Harmony Day - Australia’s journey towards multiculturalism
Did you know that nearly half of Australians were either born overseas or have at least one parent born overseas? With a country so culturally diverse, it’s important we celebrate and acknowledge the many ancestries that have made Australia such a vibrant place to live.
Harmony Day, or Harmony Week, is a chance for us to celebrate cultural diversity and foster community inclusiveness. Harmony Day falls on 21 of March, the same date as as The United Nations’ International Day for the Elimination of Racial Discrimination. Harmony Week in Australia runs from 15-21 of March, encouraging schools, sporting clubs, workplaces and the wider community to host events and discussions around multiculturalism. With Australia made up of 300different ancestries, challenge yourself to find out more about the different cultures and the people behind them, be it with your work colleagues, friends, family or strangers.
Below we take a quick look at Australia’s journey towards multiculturalism, a reminder of how far we’ve come, and yet how far we’ve got to go.
Australia’s migration history began around80,000 years ago, with ancestors of Aboriginal Australians arriving to the continent via the islands of Maritime Southeast Asia and New Guinea. The the arrival of European explorers in the early 17th century signifies a difficult and dark chapter for the indigenous population. The establishment of the Australian Federation in 1901 brought with it the ‘White Australia Policy’, legislation specifically designed to limit non-British migration to Australia.
Perhaps one of the first moves to foster cultural equality in the country was when the White Australia Policy was progressively dismantled by the government post World War II. Remaining fragments of this policy were abolished up until 1973, as the government moved to increase support for migrant assistance. Headed up by Arthur Calwell, the Department of Immigration was established in 1945, aiming for an annual Australian population growth of two per cent. This meant that 70,000 immigrants a year were needed to meet these targets. With millions of Europeans displaced due to the devastating impacts of World War II, more than 170,000 migrants arrived in Australia over the next seven years in search of new life.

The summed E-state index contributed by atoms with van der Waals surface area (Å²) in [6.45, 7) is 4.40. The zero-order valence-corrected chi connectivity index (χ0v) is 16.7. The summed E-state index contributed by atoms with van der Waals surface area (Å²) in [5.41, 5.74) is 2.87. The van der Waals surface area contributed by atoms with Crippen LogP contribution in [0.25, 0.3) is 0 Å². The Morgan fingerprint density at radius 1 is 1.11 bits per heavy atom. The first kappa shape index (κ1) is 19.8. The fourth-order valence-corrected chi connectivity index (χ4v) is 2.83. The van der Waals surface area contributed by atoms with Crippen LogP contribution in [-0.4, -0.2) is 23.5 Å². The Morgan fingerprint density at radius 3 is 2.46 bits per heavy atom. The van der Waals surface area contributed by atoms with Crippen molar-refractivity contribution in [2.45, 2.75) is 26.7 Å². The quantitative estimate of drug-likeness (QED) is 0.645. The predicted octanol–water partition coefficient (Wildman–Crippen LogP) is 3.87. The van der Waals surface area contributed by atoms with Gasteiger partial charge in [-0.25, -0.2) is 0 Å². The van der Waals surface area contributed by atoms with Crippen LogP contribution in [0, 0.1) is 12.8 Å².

Immigration processes began to change over the next 20 years, with the government's Migration Act 1958 allowing non-Europeans to immigrate. In 1973, Minister for Immigration Al Grassby declared Australia a ‘multicultural’ society, announcing that every relic of past ethnic or racial discrimination be abolished. The Australian Citizenship Act of that year declared that all migrants were to be accorded equal treatment thanks to the introduction of the Australian Citizenship Act.
Fast forward to the year 2021 and Australia is teeming with different nationalities. More than 300 different ancestries have contributed to this country; their ideologies, beliefs and cultural customs making Australia such an exciting and robust place to live.
Today is Harmony Day, and there’s several ways you can look to participate. Gather with friends or family for a meal where each person prepares or brings a different cuisine, consume foreign literature and films or head to a local community event.
To learn more about Harmony Week visit: www.harmony.gov.au
We acknowledge the Traditional Custodians of Australia, and pay our respects to their Elders past and present.